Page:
The government has launched a new online tool to help identify barriers for UK exporting businesses.
The aim of the platform is to help the government’s own trade experts spot potential legal, regulatory, labelling, licensing or any other unnecessary barriers to trade which can then be worked on with countries around the world.
Once a UK business has come across an issue that’s holding up international trade or investment, they can flag it in the tool which is then shared with the Department for International Trade.
Liz Truss, the newly appointed International Trade Secretary noted that: “Opening up new markets for British businesses is a top priority and the Department for International Trade has 1,000 people located around the world to help create more opportunities than ever before.
“I urge businesses to make full use of our new market access tool, which will help us to rapidly identify and knockdown unnecessary trade barriers.”
The government has also announced a lift on the Mexican government’s ban on British exports of food condiments containing beef, as well as reduced restrictions on vodka exports to Canada.
“In the last 12 months, we’ve secured wins to sell beef to Japan, langoustines to China and pork to Taiwan – just to name a few,” Truss continued.
“I am delighted to announce today that we’ve secured new wins to lift the ban on exports of products containing beef in Mexico and reduce restrictions on Vodka exports to Canada.”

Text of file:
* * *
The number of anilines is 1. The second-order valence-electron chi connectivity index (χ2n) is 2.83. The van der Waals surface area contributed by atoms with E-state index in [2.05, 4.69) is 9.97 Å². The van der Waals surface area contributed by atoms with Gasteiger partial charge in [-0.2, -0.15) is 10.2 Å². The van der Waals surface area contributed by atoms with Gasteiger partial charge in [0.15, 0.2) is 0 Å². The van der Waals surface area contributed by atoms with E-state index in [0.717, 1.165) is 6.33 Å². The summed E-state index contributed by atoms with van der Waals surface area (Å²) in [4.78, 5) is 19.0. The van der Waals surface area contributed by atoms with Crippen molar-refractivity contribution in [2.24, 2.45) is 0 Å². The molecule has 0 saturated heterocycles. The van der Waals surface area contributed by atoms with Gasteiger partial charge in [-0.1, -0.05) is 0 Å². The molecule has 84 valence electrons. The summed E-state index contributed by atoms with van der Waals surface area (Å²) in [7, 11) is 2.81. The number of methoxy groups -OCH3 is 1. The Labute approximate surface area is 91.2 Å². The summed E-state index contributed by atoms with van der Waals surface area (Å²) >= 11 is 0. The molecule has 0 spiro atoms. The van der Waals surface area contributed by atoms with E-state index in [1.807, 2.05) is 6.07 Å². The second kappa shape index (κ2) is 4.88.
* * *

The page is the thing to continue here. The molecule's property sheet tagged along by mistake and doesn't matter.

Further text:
It’s an interesting move from the government as they essentially turn to local businesses exporting globally to self-identify and report barriers to streamlined and profitable international trade and investment.
Amongst the backdrop of Brexit and the impending disruption and potential new barriers to entry within the European Union markets, initiatives to help identify and iron-out issues affecting trade across the rest of the globe is a positive step forward – especially as businesses are encouraged to capitalise on the worldwide business opportunities available following the departure from the EU.
Although of course, finding issues once you start exporting is one thing, getting going in the first place is another. If your firm is thinking about expanding your business horizons, find out how our export consultancy can help.